Busting boredom

My oldest, Lego, has always been very social, and he’s always preferred for someone else to entertain him. I remember getting frustrated that he’d fuss, even as a little baby, if no one was looking at him or doing anything interesting for him to watch. Now that he’s six, it’s not much different. If he’s not completely engaged in an activity at every moment of the day, he complains about being bored. Often, we’d come home from the park or some other really exciting activity, and the moment he walked in the door, he’d say, “Mama, I’m bored.”

My response is always the same. First I tell him it’s not my problem and he needs to figure out something to do himself. Inevitably he tells me he can’t. So then I tell him I have a long list of chores to do if he wants to ask me for ideas. I will suggest a few to give him an idea. But even that doesn’t work for long. During the summer, I was fighting him over boredom five or six times a day.

And I saw right through him. Each complaint of boredom was a thinly veiled request for more screen time. See, Mama? I’m SO VERY BORED that I NEEEED to play another computer game! Maybe if he was pathetic or annoying enough, he thought, I’d cave.

I didn’t. But it didn’t make any difference.

One day a couple of weeks back, I’d had enough. I lost it with him. I was tired of being the screen-time police and the entertainer. I had enough on my plate to deal with those things too. We had a very embarrassing incident where I went visiting teaching and the boys were absolutely out of control. When I told them afterward how disappointed I was, they said, “But we were BORED.” Keep in mind that the appointment had been half an hour and I’d let them each bring a toy.

I snapped. I yelled. I cried. And then I came to myself and prayed and thought a lot about how to really solve the problem. A little parable came into my mind, and I shared it with Lego:

Me: “Once upon a time, there was a little candle who was afraid of the dark. He was so scared of the dark that he never, ever wanted to be somewhere without lights on. So he turned on lights all the time, in whatever room he was in. He even slept with a night light on at night.”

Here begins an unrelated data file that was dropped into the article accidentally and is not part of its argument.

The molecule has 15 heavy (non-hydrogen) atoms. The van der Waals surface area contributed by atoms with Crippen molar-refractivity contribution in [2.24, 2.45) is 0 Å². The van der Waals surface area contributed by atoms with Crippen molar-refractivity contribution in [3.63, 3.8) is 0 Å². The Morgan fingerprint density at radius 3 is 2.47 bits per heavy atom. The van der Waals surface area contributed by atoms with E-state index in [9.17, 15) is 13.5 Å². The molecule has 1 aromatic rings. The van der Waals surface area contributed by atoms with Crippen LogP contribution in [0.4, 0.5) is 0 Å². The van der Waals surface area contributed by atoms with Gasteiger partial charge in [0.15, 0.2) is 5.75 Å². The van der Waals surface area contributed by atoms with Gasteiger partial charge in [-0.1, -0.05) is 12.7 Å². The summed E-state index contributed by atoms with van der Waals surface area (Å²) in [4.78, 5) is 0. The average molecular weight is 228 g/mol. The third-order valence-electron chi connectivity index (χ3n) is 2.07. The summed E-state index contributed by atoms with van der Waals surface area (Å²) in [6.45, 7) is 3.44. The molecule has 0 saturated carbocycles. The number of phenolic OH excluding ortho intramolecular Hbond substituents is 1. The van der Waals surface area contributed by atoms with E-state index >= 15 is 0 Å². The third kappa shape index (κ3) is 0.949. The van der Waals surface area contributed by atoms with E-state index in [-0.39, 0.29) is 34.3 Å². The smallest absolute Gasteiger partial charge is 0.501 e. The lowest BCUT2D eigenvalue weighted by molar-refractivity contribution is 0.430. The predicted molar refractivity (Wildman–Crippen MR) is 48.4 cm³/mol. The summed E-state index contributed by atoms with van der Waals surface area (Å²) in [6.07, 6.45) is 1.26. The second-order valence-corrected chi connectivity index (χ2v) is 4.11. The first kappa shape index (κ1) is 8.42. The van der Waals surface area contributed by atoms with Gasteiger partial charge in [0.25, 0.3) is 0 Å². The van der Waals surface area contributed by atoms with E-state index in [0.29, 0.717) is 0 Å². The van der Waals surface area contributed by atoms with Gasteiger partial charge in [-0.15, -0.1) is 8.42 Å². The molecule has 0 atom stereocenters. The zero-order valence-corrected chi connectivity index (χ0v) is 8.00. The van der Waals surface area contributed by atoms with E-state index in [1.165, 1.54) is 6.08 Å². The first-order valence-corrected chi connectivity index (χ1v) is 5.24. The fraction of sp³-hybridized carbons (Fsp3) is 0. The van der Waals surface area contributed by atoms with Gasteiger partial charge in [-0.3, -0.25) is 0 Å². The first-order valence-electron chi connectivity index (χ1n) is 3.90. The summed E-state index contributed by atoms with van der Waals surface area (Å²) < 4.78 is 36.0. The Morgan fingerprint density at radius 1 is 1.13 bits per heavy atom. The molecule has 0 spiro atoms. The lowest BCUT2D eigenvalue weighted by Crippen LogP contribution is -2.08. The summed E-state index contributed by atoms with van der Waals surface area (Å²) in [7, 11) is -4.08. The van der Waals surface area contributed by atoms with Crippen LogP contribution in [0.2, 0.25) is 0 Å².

Lego: “Why didn’t he just light his own head?”

Me: “That’s a good question. He didn’t know how. His mom tried to teach him, but he didn’t really need to, since he could just turn on the lights, and that was easier. But then one day, the power went out. The house was really, really dark. His mom quickly lit her own flame, but she had work to do in other rooms of the house, and the little candle couldn’t always be with her. Suddenly he found himself in a room in the dark, all alone. He didn’t know what to do. He felt really scared. He cried. And then he remembered that his mom had told him that HE could light his flame too. He tried and tried, and finally, his flame burst to life! He was so happy that he could go anywhere he wanted now and not worry about turning on lights. He never felt afraid of the dark again.”

Lego: “I think I know what the fire is. It’s thinking of something to do.”

Me: “You’re right. And turning on the lights is like playing computer games, watching movies, and needing Mommy to entertain you. It’s fun while you’re doing it, but it doesn’t make you any better at lighting your own fire when you can’t do it anymore.”

He seemed to listen and understand, even though he didn’t seem to know how to “light his fire.”

After lunch we drove into one of the nearby canyons to find a secluded spot. I had each of us bring a towel and set it down in our own thoughtful place. Lego chose his first, and then Duplo, and then me. None of us could see each other, but we were all nearby enough to have a conversation if we needed to. The object of the game was to sit quietly and notice or think about things. After one minute, we’d meet back together and talk about what we’d seen or thought about. I told them that sitting quietly would help them to learn to light their flame.

Lego started freaking out almost immediately because he couldn’t see me. Duplo started freaking out soon afterward because there were apparently bugs all around where he was sitting. I made them stay for one minute, and then we met up together to discuss what we’d seen and thought about. The first time, they had nothing to contribute except their relief that it was over. I pointed out a nearby rock that appeared to have a fossilized plant in it. I showed them the water-skimmer bugs on the placid stream nearby. I showed them a dragonfly and some Mormon tea plants. They were amazed that I’d seen so many interesting things in such a short time and wanted to try again.

The second time went better, except that they both noticed that there was a playground nearby and wanted a go at it. I worried, honestly, that the message had been missed, but I took them home that afternoon hoping something would be different.

And you know what? It has been WORLDS different. Once in a while, Lego will tell me that he has been sitting quietly and trying to light his flame, but he just can’t think of anything to do. I don’t mind giving him ideas in this case because he’s tried. Most of the time, though, he just finds things to do. The boys have been playing more creatively. They’ve also been making more messes and fighting more, but that’s just what happens when they are playing instead of waiting to be entertained.

One Comment

    Your kids are really smart (which seems natural because their parents are really smart). My kids would have just said, “but mom, how can a candle turn on the lights or light itself? Candles don’t have hands. And if he lit himself, that would hurt.” Maybe we’re just not literary enough.

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